The Madness of Ron Paul

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Ben Cohen
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Ron Paul taking questions in Manchester, NH

Yes, Ron Paul really said this:

We should be like 1900. We should be like 1940, 1950, 1960. I live on the Gulf Coast; we deal with hurricanes all the time. Galveston is in my district. There's no magic about FEMA. They're a great contribution to deficit financing and quite frankly they don't have a penny in the bank. We should be coordinated but coordinated voluntarily with the states. A state can decide. We don't need somebody in Washington.

Where to start with this nonsense? Firstly, why is Ron Paul running for President of the United States of America if he only believes in a 'voluntary' coordination between states? The US only functions as a country because of the Federal government - otherwise it would be 50 separate countries. If Paul were running for President of Texas as a separate country, I'd understand, but he isn't. Which leads me to believe he's either a charlatan or completely mad. And given his unbending dedication to one rigid ideology, I'm starting to lean towards the latter. The notion that the Federal government should sit back and watch a hurricane devastate several of its most populated and economically important states is, well, insane.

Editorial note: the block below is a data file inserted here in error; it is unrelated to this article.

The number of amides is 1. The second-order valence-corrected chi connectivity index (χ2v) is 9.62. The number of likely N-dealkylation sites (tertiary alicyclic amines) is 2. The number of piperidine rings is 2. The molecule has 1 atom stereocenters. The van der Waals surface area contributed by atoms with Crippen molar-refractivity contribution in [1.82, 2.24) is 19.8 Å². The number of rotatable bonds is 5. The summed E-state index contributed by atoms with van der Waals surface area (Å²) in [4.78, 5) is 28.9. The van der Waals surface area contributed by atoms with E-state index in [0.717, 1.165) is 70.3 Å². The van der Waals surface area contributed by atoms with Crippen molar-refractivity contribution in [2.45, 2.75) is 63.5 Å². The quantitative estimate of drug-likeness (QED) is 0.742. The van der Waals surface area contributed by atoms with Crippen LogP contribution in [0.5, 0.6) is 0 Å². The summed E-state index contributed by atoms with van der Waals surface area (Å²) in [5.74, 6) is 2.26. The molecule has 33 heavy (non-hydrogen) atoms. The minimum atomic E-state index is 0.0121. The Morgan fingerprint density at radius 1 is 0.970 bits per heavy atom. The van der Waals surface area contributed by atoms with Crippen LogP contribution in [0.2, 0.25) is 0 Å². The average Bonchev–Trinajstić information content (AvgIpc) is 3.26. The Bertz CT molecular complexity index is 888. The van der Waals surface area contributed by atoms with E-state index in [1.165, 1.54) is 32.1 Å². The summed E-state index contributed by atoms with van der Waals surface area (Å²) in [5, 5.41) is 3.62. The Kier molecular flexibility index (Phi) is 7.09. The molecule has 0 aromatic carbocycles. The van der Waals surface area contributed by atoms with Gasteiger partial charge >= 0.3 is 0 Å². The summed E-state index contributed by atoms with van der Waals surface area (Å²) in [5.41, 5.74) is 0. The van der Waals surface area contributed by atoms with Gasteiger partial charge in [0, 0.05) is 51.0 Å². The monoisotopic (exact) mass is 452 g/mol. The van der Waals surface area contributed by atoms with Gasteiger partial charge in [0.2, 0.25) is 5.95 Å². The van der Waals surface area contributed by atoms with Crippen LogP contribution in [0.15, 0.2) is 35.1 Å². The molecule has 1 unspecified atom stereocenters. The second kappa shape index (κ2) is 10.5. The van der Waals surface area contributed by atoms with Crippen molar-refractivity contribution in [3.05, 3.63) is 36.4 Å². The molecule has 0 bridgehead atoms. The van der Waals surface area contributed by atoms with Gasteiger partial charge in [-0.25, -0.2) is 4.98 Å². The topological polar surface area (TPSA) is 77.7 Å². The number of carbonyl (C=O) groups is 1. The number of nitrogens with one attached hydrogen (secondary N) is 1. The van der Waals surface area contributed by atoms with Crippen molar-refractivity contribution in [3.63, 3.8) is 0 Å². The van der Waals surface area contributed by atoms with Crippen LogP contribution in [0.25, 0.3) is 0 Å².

I've never understood this about ideologues - that no matter how much evidence is presented to them, they will never, ever admit to gigantic flaws in their theory. Paul believes free market capitalism works, not because it does, but because he believes it does - a highly convenient circular logic that essentially allows him to believe and justify anything he wants.

Chez Pazienza asks, perhaps more pertinently, what the point of Paul is these days:

The only way Paul will ever see the inside of the Oval Office is if he's invited there by whoever happens to be president. And that's partially because he can stand up in front of a group of people and honestly say, without a hint of irony, that this country needs to return to the way it was 111 years ago. I get that today's Republicans tend to fetishize the 50s, but at least everyone had electricity by that point.

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